Goodbye to Another Airport

Ball Airport is a small, private airport located in Victoria, Texas, where I used to live. I was always intrigued by this airport, even before I worked in aviation, because it had a grass airstrip and seemed sort of hidden away at the back of a quiet residential neighborhood.

The DH used this airport when he was working as a flight instructor in the Victoria area.

It is always sad to see another small general aviation airport close up. Especially when one is living in a country where general aviation is struggling to even get started. Here is an article from the local Victoria newspaper.

Historic Ball Airport is About to Close Up Its Hangars
Henry Wolff Jr. – The Victoria Advocate, Victoria, Texas
August 10, 2007

An end is coming soon to Victoria’s oldest airport that dates back 70 years to when a local dairy farmer took an interest in flying.

On Saturday from 10 a.m. to 1 p.m. the local chapter of the Experimental Aircraft Association will be hosting a final fly-in at Ball Airport, the property on the north edge of Victoria now in the process of being sold by the Kenne family for residential development.

Dolores Kenne is the daughter of the late Warren and Dessie Ball.

Her father founded the airport around 1937, after purchasing the property two years earlier from Frank and Julia Zirjacks. That was still a time when airplanes were something of an oddity in small towns like Victoria.

According to Dolores’ husband, Arthur Kenne, in addition to the property being ideally suited for future residential development, it has become more and more difficult in recent times to operate a small airport.

The private airfield is located on Ball Airport Road adjoining Highland Estates.

A very historic flying field, Ball Airport also served the military for a time when Foster Field was being built east of Victoria in the early 1940s. Victoria Regional Airport now occupies the area where Foster Field was.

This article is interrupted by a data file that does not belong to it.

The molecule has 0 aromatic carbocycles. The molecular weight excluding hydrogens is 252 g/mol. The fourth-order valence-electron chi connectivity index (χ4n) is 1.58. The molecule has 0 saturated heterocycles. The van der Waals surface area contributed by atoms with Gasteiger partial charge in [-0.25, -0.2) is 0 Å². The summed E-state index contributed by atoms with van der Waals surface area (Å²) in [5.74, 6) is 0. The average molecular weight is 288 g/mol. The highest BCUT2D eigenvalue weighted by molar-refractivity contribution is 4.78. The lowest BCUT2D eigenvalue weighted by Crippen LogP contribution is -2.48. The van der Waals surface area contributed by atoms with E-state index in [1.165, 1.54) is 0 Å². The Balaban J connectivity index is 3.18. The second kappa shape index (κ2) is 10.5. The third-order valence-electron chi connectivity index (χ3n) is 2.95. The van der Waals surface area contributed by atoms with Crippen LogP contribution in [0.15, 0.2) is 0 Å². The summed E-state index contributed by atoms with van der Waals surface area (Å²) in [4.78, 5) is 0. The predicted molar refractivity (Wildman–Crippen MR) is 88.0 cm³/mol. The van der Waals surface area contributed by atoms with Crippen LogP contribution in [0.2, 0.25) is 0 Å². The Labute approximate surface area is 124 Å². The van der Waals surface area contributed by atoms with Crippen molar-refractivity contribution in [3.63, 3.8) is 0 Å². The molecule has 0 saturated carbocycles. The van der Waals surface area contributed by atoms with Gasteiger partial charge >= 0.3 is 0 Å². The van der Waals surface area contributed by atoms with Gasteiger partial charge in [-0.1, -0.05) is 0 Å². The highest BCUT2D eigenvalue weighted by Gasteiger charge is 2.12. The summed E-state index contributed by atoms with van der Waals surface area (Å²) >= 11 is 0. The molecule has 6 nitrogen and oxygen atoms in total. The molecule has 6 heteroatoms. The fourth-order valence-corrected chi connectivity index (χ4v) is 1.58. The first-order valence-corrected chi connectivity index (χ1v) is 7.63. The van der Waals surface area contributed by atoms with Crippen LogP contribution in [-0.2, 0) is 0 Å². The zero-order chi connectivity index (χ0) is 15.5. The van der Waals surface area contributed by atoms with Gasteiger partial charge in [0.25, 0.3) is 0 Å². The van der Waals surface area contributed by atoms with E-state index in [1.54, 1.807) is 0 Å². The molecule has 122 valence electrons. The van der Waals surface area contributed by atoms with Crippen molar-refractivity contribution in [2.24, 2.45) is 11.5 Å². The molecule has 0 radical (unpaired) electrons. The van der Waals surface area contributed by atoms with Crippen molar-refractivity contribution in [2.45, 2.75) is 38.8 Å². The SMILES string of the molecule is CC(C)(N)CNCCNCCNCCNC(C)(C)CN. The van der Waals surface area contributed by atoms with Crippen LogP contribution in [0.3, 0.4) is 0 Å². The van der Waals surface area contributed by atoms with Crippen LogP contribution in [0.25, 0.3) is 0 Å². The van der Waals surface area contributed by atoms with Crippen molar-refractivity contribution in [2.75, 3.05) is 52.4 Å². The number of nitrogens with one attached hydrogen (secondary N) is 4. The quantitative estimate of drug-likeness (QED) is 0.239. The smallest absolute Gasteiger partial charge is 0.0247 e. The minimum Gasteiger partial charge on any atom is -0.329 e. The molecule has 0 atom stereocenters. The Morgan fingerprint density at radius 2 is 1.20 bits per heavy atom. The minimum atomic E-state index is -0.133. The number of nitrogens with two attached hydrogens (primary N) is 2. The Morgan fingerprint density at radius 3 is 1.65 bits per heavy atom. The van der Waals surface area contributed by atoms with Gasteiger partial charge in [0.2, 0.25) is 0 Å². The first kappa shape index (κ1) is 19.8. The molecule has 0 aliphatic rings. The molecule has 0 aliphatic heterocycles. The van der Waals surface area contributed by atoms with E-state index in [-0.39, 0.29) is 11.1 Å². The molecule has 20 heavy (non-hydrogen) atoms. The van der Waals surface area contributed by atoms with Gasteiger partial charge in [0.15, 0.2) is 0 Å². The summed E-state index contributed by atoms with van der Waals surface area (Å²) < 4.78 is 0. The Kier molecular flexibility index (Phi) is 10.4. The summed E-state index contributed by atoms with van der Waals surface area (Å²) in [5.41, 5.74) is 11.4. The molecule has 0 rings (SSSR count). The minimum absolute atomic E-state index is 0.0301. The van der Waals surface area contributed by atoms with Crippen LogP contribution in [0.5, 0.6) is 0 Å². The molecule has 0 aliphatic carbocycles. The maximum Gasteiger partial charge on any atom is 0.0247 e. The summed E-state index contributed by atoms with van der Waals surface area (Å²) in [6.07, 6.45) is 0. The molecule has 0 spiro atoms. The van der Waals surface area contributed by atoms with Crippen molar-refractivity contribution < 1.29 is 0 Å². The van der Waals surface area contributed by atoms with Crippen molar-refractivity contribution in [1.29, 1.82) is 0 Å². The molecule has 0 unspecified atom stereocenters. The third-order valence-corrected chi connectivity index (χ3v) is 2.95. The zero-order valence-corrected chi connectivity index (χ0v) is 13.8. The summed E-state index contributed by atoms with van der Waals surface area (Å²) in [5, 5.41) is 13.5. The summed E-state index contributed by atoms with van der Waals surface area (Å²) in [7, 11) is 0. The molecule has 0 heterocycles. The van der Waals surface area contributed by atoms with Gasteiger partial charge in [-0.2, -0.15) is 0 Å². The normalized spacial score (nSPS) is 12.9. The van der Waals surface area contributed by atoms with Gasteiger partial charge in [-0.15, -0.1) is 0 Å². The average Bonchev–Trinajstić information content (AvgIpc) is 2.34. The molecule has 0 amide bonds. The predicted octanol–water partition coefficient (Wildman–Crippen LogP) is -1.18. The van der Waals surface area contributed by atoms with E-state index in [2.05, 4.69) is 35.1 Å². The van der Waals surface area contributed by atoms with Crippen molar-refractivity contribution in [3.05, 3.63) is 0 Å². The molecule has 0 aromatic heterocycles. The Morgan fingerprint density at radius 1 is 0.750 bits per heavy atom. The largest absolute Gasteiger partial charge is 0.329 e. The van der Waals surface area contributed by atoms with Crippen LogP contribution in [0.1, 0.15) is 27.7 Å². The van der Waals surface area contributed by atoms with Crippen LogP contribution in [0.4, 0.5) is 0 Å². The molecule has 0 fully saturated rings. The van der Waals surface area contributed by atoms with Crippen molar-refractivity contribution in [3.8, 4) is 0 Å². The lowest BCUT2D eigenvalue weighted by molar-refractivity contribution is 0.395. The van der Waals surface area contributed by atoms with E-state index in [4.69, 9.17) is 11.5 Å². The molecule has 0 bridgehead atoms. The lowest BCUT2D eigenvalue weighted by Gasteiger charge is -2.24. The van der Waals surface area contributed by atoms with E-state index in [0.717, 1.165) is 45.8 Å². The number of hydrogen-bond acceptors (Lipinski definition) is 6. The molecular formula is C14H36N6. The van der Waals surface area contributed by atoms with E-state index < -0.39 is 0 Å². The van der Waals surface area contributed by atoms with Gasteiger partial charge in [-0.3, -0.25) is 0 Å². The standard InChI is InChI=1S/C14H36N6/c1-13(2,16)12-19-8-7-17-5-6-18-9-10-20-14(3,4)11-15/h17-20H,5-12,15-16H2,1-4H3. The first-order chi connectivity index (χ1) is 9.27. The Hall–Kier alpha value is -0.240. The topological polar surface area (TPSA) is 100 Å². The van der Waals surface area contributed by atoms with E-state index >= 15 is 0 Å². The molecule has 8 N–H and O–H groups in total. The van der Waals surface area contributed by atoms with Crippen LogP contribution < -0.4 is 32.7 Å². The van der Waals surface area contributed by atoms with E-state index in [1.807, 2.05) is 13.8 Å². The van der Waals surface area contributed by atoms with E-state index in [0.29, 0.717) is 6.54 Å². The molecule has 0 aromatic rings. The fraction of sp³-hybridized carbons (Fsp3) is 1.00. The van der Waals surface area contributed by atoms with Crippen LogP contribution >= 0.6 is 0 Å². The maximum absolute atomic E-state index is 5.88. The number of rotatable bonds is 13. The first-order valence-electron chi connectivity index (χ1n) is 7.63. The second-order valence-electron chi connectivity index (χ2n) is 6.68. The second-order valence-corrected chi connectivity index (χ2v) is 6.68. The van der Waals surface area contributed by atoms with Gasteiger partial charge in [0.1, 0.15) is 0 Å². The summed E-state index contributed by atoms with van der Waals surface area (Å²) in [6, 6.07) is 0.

After the war, Ball converted former military planes, mostly PT-19s and Stearman biplanes, for civilian use. He became an instructor in 1950 and gave flying lessons to several hundred aspiring pilots during three decades. At least 150 went on to get their private pilot’s licenses and some 50 who earned commercial or instructor ratings.

Dessie took care of the office and ground duties. She died in 2002 and her husband in 1993.

During an interview with the couple in 1980, I recall Mrs. Ball commenting that she “kept them all flying.”

Ball was proud of having over 10,000 accident-free hours in the air.

It all began when Ball let a Lane Wells employee, Frank Davis, keep a little 40-horsepower Taylorcraft on his property, it being good flatland for taking off and landing. One day another pilot, Harold Kendrick of San Antonio flew over and noticed the plane down below.

Kendrick happened to be looking for a place to set up a flying school and made a deal with Ball, who got some of his early flying experience by trading use of the airport for time in the air.

Ball had his pilot’s license by 1939 and is also believed to have been the first certified aircraft mechanic in Victoria County.

In cooperation with Victoria Junior College, now Victoria College, students learned to fly at Ball Airport as part of the Civilian Pilot Training Program toward the beginning of World War II. Other than for the airport also being used some by early arrivals at Foster Field, operations were interrupted during the war years when the government required that all private planes be disabled or placed under 24-hour guard.

With Ball Airport destined to become a site for some 500 homes, Kenne says the developers have indicated an interest in preserving the history of the old airport and perhaps even saving the hangar as part of a recreational facility.

He also noted that some of the streets might be given appropriate aircraft names.

As for the airport itself, Kenne says plans are to have all operations shut down by the end of the year.

While it is sad that the day will soon come when take-offs and landings will end in Warren Ball’s old cow pasture, nothing is forever either on the ground or in the air.

What will be remembered is the old airport’s significance to local aviation during times of war and peace.

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And a photo audio essay, also from the Victoria Advocate:
Goodbye to Ball Airport

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